Exhibition: Greystone: Tools for Understanding the City
12th October 2017 - 4th March 2018, Canadian Centre for Architecture (CCA), Montréal, Canada
DATE: 4/3/2018
"The Canadian Centre for Architecture (CCA) presents Greystone: Tools for Understanding the City, an exhibition curated by Phyllis Lambert that reveals her deep attachment to Greystone buildings. This interest gave rise to a vast research project initiated more than forty years ago. It is an in-depth study of the history of these buildings from the 17th to the beginning of the 20th centuries, through the Greystone photographic series. It reveals the influence of geology, topography, politics, culture, and ethnicity in shaping the city over time.

Conceived as a photographic mission conducted by Phyllis Lambert and Richard Pare through the Montreal neighborhoods from 1973 to 1974, the Greystone photographic series reveals the relationship between city growth, architectural expression, and individuals. Phyllis Lambert explains that this mission, a research approach focused on the visual, became "a catalyst for increased concerns about the conservation of the city´s heritage. Greystone buildings create a unifying sense across the island of Montreal." Greystone evokes the scope and demanding aspects of the project: "Early in the morning we trudged through the snow, photographing the neighbourhoods presented in this exhibition: Old Montreal and the original faubourgs directly north of it, as well as other faubourgs and suburban towns on the island of Montreal, as mapped in 1890."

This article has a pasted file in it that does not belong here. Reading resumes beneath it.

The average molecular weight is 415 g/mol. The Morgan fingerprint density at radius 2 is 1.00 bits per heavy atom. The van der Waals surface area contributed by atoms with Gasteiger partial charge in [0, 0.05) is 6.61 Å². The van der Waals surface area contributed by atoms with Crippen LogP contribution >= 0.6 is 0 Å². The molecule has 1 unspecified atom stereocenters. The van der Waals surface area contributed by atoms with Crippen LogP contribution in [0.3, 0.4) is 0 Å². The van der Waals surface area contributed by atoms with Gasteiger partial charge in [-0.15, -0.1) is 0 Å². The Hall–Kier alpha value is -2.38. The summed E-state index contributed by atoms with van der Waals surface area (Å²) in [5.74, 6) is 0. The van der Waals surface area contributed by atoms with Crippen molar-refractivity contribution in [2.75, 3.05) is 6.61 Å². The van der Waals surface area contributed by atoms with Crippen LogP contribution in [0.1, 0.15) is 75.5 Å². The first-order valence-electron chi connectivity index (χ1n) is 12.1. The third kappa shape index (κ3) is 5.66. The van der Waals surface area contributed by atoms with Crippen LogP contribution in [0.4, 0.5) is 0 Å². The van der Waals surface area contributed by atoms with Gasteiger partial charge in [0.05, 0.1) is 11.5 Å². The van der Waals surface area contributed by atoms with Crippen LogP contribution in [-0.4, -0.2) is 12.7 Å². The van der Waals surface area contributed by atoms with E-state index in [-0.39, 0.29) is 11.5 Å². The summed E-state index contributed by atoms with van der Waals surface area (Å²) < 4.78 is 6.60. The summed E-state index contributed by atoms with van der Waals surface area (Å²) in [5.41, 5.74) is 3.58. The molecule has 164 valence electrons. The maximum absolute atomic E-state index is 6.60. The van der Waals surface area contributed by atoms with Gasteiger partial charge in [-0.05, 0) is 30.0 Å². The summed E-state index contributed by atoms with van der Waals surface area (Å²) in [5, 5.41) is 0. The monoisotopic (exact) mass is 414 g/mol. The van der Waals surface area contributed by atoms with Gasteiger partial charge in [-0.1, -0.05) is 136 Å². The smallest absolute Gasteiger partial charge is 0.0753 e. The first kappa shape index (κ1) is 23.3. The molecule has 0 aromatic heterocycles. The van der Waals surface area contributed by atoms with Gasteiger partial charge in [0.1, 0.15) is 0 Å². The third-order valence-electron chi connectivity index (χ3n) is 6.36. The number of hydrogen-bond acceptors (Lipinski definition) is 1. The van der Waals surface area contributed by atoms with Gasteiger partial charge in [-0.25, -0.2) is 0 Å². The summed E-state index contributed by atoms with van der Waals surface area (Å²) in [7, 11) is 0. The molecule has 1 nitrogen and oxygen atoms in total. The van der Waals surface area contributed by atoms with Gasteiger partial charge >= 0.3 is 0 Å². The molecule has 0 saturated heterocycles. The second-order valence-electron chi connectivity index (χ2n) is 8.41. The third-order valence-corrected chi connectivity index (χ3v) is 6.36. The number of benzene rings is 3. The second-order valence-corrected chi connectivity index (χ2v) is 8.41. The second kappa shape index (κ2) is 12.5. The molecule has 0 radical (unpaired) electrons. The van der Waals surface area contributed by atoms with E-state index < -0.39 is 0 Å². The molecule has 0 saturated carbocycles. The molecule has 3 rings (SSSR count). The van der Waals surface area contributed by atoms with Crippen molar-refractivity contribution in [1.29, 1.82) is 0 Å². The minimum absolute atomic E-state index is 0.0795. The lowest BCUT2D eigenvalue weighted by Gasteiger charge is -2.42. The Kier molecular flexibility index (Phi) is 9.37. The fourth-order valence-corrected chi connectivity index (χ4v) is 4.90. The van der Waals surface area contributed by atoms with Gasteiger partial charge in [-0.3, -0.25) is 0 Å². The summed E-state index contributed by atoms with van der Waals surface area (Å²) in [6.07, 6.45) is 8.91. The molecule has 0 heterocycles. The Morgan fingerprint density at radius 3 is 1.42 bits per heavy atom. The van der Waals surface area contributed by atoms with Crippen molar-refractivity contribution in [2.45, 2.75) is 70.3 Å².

Among the possible ways of analyzing city fabric, the focus on a single material of construction provides insight into a wide range of topics. Originally functional, Montreal grey limestone buildings, distinct from those built with other materials, came to hold special symbolic value. In the seventeenth and eighteenth centuries, thick stone walls provided protection against attack, fire, and the cold. During the 19th century, Greystone buildings developed from a pragmatic to a symbolic role through successive, layered material transformations, reflecting the changes in politics, trade, cultural identity, society, and human ambition. "This approach would be less productive in cities like Paris or Jerusalem, for example, where all buildings are faced with local stone. However, in Montreal, the North American city with the greatest amount and concentration of stone construction, such focus is revelatory." underlines Phyllis Lambert."

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